The third exception to the “general rule” that the federal requirements, standards, and implementation specifications preempt contrary State law concerns State laws relating to the privacy of individually identifiable health information. Section 1178(a)(2)(B) provides that a State law is excepted from this general rule, which, “subject to section 264(c)(2) of the Health Insurance Portability and Accountability Act of 1996, relates to the privacy of individually identifiable health information.” Section 264(c)(2) of HIPAA provides that the HIPAA privacy regulation, which is proposed in the accompanying proposed subpart B of proposed part 160, will not supersede “a contrary provision of State law, if the provision of State law imposes requirements, standards, or implementation specifications that are more stringent than the requirements, standards, or implementation specifications imposed” under the regulation at proposed subpart E of proposed part 164.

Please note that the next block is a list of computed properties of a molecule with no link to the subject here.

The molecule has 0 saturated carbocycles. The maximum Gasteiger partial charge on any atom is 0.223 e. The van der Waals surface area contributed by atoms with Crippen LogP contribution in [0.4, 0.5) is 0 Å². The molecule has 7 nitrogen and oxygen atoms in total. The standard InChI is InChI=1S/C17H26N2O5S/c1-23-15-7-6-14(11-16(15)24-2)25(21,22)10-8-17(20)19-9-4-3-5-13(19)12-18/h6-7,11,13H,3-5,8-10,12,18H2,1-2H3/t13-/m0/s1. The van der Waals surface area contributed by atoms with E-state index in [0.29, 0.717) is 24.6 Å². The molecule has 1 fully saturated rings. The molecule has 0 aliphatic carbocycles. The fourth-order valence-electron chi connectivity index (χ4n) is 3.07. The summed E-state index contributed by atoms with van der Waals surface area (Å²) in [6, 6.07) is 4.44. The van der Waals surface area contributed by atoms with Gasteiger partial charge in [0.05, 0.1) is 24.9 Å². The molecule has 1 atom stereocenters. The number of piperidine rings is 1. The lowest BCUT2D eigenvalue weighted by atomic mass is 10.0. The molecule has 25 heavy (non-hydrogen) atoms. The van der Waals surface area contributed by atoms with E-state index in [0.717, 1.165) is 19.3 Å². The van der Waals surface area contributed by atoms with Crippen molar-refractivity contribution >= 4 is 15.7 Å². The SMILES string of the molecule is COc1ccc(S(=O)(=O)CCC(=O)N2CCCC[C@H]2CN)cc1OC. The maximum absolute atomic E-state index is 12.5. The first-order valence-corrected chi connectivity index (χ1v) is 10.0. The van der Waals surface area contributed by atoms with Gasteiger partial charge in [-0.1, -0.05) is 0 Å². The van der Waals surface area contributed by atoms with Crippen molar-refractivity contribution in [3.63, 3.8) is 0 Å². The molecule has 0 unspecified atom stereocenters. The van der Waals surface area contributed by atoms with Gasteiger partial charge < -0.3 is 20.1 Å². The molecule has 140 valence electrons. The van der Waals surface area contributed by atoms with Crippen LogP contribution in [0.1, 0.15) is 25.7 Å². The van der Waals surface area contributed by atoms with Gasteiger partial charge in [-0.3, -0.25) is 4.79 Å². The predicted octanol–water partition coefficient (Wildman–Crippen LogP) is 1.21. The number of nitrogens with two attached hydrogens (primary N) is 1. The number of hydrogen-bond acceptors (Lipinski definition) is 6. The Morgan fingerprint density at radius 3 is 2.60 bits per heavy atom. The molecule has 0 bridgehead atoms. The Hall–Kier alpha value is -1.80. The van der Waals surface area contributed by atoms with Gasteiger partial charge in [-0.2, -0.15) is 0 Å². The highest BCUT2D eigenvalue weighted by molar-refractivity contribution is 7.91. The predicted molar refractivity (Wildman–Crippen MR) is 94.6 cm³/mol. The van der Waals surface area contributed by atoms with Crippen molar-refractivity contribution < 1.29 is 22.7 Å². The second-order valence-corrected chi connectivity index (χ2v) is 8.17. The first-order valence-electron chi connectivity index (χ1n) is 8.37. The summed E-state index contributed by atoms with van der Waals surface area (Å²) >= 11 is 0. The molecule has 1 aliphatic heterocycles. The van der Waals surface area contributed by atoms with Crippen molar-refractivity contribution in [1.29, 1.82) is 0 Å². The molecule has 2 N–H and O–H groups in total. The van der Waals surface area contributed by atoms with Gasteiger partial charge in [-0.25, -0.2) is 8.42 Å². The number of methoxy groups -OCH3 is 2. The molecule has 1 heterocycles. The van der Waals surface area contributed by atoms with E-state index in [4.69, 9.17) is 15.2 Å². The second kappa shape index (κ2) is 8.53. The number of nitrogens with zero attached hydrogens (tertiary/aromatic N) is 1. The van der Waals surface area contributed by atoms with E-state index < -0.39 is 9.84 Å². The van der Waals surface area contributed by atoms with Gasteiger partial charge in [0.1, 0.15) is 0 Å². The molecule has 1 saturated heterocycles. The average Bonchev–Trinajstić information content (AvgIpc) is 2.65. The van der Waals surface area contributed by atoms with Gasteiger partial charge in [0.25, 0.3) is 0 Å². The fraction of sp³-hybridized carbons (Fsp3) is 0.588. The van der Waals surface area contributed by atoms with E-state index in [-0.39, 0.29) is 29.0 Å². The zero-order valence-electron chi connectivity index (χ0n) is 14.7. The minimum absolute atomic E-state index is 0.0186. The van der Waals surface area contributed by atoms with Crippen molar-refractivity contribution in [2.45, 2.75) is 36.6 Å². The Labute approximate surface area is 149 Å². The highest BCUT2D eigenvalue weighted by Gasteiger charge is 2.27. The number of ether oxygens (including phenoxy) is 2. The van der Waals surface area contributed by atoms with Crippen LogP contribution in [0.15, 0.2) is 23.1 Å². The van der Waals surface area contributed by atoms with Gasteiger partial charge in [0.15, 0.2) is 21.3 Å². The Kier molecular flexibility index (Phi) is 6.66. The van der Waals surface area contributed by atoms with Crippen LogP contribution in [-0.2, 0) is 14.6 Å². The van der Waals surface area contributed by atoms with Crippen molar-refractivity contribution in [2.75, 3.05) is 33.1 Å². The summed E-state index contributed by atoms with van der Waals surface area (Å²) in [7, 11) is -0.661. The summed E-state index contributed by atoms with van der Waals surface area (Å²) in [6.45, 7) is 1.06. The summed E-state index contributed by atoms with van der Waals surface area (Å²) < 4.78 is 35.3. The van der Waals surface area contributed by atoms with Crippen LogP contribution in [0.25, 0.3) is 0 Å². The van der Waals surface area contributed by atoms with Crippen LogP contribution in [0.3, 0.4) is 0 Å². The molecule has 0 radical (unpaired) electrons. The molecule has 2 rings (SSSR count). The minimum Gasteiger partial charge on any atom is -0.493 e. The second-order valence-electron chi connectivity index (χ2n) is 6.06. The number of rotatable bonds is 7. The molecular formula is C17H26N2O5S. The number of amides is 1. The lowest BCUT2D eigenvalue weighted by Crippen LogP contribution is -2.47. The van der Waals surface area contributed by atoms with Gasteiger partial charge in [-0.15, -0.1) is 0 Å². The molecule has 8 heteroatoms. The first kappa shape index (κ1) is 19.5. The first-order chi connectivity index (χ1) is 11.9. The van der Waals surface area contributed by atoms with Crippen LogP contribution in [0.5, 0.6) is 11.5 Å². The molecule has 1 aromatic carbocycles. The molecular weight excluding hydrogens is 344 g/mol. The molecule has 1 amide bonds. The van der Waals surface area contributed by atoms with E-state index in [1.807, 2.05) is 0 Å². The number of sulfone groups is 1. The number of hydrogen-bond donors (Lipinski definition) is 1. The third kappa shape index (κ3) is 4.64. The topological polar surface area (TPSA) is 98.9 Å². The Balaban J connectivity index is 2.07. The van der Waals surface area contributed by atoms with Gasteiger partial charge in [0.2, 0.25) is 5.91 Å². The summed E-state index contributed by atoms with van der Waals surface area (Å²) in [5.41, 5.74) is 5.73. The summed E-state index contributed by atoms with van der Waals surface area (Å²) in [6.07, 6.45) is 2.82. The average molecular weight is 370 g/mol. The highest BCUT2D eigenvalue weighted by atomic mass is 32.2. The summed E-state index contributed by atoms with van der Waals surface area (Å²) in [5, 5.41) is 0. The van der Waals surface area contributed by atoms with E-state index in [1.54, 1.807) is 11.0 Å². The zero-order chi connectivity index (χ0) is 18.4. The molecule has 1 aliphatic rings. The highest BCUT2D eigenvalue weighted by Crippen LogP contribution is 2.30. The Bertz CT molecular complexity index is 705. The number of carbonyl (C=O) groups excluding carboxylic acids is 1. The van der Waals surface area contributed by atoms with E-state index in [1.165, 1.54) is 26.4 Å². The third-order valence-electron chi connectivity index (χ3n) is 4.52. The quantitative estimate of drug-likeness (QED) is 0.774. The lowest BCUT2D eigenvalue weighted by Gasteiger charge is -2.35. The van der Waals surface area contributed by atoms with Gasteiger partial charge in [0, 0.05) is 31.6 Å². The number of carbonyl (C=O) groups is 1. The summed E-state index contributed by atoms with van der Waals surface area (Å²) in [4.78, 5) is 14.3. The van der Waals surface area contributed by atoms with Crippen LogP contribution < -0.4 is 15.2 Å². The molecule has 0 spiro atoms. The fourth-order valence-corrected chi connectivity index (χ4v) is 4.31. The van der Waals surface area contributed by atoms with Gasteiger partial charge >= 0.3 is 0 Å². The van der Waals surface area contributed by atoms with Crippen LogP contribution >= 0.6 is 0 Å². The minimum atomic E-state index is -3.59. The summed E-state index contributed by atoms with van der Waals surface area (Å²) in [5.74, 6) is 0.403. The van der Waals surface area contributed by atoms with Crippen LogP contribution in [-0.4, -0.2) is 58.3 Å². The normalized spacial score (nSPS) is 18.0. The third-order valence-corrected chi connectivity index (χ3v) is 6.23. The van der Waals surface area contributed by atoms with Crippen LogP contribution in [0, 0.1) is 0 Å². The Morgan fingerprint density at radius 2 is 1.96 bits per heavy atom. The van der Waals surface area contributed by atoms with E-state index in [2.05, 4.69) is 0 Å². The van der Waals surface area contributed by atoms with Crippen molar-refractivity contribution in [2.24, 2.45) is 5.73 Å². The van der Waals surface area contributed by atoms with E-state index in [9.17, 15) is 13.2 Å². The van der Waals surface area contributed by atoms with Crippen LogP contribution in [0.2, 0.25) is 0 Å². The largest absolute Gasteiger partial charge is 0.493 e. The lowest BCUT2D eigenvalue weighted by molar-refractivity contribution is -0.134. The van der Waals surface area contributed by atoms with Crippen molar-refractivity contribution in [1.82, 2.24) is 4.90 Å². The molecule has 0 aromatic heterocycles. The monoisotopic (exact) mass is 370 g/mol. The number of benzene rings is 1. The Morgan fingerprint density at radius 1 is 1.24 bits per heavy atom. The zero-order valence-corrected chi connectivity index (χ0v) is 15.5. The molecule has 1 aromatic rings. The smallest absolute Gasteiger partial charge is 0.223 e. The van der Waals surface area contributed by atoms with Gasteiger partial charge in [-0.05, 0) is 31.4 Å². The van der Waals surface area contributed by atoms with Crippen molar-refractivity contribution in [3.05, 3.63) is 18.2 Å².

It is recognized that States generally have laws that relate to the privacy of individually identifiable health information. These laws continue to be enforceable, unless they are contrary to part C of title XI or the standards, requirements, or implementation specifications adopted or established pursuant to the proposed subpart x. Under section 264(c)(2), not all contrary provisions of State privacy laws are preempted; rather, the law provides that contrary provisions that are also “more stringent” than the federal regulatory requirements or implementation specifications will continue to be enforceable.